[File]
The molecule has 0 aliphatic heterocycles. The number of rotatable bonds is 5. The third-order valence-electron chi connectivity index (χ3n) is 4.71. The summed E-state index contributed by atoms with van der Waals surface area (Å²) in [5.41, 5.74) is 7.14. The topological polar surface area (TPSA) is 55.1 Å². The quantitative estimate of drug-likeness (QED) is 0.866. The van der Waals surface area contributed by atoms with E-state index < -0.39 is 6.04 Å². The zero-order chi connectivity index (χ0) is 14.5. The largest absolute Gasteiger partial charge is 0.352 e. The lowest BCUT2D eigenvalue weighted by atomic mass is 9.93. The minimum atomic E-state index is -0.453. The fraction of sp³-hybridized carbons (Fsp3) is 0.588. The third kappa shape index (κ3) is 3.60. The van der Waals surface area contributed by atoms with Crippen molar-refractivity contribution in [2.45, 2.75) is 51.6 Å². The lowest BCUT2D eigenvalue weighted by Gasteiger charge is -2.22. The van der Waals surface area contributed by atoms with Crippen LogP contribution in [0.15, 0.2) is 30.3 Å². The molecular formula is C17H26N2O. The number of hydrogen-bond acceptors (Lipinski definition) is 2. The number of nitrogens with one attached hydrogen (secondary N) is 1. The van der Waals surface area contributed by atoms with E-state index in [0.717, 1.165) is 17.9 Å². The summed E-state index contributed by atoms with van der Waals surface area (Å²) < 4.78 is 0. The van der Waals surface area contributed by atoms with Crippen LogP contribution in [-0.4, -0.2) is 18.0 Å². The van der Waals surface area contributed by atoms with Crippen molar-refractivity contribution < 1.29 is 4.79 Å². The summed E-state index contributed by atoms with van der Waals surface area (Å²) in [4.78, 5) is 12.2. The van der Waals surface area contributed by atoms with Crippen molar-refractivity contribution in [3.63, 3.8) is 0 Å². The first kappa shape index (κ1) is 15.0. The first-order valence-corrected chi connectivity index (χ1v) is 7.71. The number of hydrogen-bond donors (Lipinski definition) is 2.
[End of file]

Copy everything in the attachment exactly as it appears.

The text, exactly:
The molecule has 0 aliphatic heterocycles. The number of rotatable bonds is 5. The third-order valence-electron chi connectivity index (χ3n) is 4.71. The summed E-state index contributed by atoms with van der Waals surface area (Å²) in [5.41, 5.74) is 7.14. The topological polar surface area (TPSA) is 55.1 Å². The quantitative estimate of drug-likeness (QED) is 0.866. The van der Waals surface area contributed by atoms with E-state index < -0.39 is 6.04 Å². The zero-order chi connectivity index (χ0) is 14.5. The largest absolute Gasteiger partial charge is 0.352 e. The lowest BCUT2D eigenvalue weighted by atomic mass is 9.93. The minimum atomic E-state index is -0.453. The fraction of sp³-hybridized carbons (Fsp3) is 0.588. The third kappa shape index (κ3) is 3.60. The van der Waals surface area contributed by atoms with Crippen molar-refractivity contribution in [2.45, 2.75) is 51.6 Å². The lowest BCUT2D eigenvalue weighted by Gasteiger charge is -2.22. The van der Waals surface area contributed by atoms with Crippen LogP contribution in [0.15, 0.2) is 30.3 Å². The molecular formula is C17H26N2O. The number of hydrogen-bond acceptors (Lipinski definition) is 2. The number of nitrogens with one attached hydrogen (secondary N) is 1. The van der Waals surface area contributed by atoms with E-state index in [0.717, 1.165) is 17.9 Å². The summed E-state index contributed by atoms with van der Waals surface area (Å²) < 4.78 is 0. The van der Waals surface area contributed by atoms with Crippen LogP contribution in [-0.4, -0.2) is 18.0 Å². The van der Waals surface area contributed by atoms with Crippen molar-refractivity contribution < 1.29 is 4.79 Å². The summed E-state index contributed by atoms with van der Waals surface area (Å²) in [4.78, 5) is 12.2. The van der Waals surface area contributed by atoms with Crippen molar-refractivity contribution in [3.63, 3.8) is 0 Å². The first kappa shape index (κ1) is 15.0. The first-order valence-corrected chi connectivity index (χ1v) is 7.71. The number of hydrogen-bond donors (Lipinski definition) is 2.